Just in case you have a problem getting the insurance to cover the cost there is a generic for Provigil. The generic name for Provigil is Modafinil. Modalert brand Modafinil made by Sun Pharmaceuticals is fantastic value compared to Provigil. It is available in both 100mg and 200mg size tablets.

      Jim C

    • Anonymous
      June 8, 2007 at 6:00 am

      Thanks guys for your replies and advice.
      Kazza – A problem shared is a problem halved.

    • Anonymous
      June 8, 2007 at 10:12 am

      I can relate to the “brain fog” and teaching….but I would call it more being “brain dead”… If someone yelled “fire” at the end of some days, I think I would just stare at them and go on sitting there… Things would just not “register” at these times… I also had the problem of trying to concentrate driving home (about 30 miles) and having trouble staying alert… I thought sometimes that I may just fall asleep at the wheel… Now THAT is really “brain fog” or whatever it is… Hmmmm..??? I wonder what the medical name is for this symptom..???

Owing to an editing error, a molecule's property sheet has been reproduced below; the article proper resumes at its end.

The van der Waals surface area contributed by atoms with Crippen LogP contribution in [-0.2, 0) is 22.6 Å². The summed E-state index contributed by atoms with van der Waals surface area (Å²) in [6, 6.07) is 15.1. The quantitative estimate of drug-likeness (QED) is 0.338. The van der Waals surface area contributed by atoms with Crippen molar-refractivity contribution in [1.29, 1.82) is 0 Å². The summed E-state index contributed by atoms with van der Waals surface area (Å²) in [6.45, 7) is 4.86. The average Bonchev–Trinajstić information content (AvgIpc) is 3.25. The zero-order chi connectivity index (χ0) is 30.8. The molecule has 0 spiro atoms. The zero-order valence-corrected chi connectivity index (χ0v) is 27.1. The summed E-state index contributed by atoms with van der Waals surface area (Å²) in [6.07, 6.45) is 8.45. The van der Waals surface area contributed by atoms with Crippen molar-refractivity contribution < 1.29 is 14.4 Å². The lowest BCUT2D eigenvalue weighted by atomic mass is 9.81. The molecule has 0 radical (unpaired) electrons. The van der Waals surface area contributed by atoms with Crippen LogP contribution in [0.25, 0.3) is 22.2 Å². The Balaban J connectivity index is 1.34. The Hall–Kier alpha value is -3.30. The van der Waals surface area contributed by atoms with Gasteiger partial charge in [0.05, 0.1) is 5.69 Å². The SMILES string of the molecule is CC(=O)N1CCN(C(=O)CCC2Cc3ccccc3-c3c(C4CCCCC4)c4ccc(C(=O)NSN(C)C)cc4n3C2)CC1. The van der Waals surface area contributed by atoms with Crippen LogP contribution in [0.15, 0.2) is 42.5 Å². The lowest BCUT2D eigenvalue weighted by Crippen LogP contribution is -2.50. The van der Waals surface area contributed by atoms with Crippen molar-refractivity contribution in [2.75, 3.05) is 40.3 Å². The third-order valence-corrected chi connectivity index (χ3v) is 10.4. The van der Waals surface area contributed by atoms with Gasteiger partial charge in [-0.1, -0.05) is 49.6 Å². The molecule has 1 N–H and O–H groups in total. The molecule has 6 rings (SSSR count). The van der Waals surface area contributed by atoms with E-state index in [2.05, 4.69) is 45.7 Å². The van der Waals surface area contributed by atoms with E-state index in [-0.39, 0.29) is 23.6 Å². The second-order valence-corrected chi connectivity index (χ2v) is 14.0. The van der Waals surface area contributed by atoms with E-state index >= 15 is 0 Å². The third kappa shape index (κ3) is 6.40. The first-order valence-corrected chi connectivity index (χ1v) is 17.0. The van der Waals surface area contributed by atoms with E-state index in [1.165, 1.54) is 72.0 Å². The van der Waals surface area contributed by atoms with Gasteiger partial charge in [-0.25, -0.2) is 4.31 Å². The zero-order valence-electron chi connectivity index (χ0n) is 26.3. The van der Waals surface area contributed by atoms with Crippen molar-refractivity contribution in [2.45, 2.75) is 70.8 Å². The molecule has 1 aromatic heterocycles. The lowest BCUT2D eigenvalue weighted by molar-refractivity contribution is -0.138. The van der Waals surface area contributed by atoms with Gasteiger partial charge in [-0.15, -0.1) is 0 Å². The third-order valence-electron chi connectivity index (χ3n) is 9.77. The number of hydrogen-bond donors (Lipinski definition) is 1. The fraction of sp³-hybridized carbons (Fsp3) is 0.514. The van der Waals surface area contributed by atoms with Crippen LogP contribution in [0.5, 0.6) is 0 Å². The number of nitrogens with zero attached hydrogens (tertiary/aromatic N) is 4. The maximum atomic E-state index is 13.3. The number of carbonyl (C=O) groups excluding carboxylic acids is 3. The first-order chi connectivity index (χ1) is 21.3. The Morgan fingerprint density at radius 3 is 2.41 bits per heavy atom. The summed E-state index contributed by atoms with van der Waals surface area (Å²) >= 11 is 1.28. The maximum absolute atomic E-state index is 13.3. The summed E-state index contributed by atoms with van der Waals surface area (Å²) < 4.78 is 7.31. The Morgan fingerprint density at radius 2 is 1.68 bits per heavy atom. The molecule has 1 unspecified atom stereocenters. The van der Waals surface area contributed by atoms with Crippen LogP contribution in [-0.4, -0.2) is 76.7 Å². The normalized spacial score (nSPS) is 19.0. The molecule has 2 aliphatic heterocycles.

• Anonymous
      June 9, 2007 at 12:01 am

      Just blame it on the CIDP and the meds! Forget what you are saying in the middle of a sentence? Both. Worse for me is that I have not read a complete book since my onset…I used to read 4-7 a week even when I was working full time! I have trouble focusing on a newspaper even…I think it’s the touch aspect…fingers on page, turning page. Can’t feel page to turn it now.

      Lucky for me, the computer screen hasn’t been a problem. I just wish there were more things available in plain old print to read on the net.

      For me at first, I really don’t know which was worse, the pain or the medications for the pain. It took some tinkering, not a lot as for some to get what works for me to work. When I switched to my last med 2-1/2 years ago, I got my brain back. I’ll take pain killers when needed, but only then. I find now I only get ‘foggy’ when overtired, stressed or when I miss a pill. The last event is one I do NOT recommend.